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Christian Etzrodt, Ronald Hrebenar, Michael Lacktorin and Don Nilson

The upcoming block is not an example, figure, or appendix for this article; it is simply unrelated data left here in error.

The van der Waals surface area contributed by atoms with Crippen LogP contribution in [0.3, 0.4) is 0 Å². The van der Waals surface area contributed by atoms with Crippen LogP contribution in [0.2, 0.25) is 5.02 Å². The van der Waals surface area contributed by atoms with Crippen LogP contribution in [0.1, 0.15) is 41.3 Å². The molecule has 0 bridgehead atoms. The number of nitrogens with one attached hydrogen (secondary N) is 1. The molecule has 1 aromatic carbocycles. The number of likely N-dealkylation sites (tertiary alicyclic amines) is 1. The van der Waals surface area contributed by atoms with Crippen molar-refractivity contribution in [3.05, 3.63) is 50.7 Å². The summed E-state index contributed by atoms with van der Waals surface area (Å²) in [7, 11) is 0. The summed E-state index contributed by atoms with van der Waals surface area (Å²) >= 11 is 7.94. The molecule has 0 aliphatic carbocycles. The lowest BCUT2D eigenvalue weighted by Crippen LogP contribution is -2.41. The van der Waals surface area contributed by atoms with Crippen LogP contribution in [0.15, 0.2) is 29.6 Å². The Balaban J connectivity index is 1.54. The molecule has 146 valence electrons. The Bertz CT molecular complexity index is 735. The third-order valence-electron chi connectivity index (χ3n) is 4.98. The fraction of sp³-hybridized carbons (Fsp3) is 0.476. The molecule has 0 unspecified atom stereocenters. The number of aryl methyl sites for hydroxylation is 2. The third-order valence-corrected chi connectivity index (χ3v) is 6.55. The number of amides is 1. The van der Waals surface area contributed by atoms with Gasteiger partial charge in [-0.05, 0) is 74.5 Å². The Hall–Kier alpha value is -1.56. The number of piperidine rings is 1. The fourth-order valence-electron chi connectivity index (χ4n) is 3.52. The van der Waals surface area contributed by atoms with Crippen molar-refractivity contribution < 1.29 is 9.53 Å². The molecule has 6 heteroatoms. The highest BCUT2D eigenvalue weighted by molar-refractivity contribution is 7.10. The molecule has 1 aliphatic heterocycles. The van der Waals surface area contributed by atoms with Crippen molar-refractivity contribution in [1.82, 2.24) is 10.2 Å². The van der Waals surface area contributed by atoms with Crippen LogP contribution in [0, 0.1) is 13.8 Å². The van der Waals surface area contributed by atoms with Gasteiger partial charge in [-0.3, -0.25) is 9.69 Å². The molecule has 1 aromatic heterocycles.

This essay investigates the need for and the challenges associated with the establishment of western style liberal arts education in a non-western nation. Two such programs in Japan are examined: Akita International University and Yamanashi Gakuin University’s International College of Liberal Arts or iCLA. The authors have been deeply involved in the establishment and administration of both of these all-English language liberal arts ba degree programs. The difficulty of establishing a liberal arts education curriculum in a country like Japan is explored by examining the cultural and institutional obstacles within the Japanese system of higher education. The two case studies are presented to highlight the establishment problems and subsequent successes of these programs in a nation with little tradition of liberal arts education at the university level. Finally, the questions of how to justify a liberal arts education program and how to design such a program are discussed by an examination of the utility of area studies as an organizing framework for liberal arts education in a non-western society.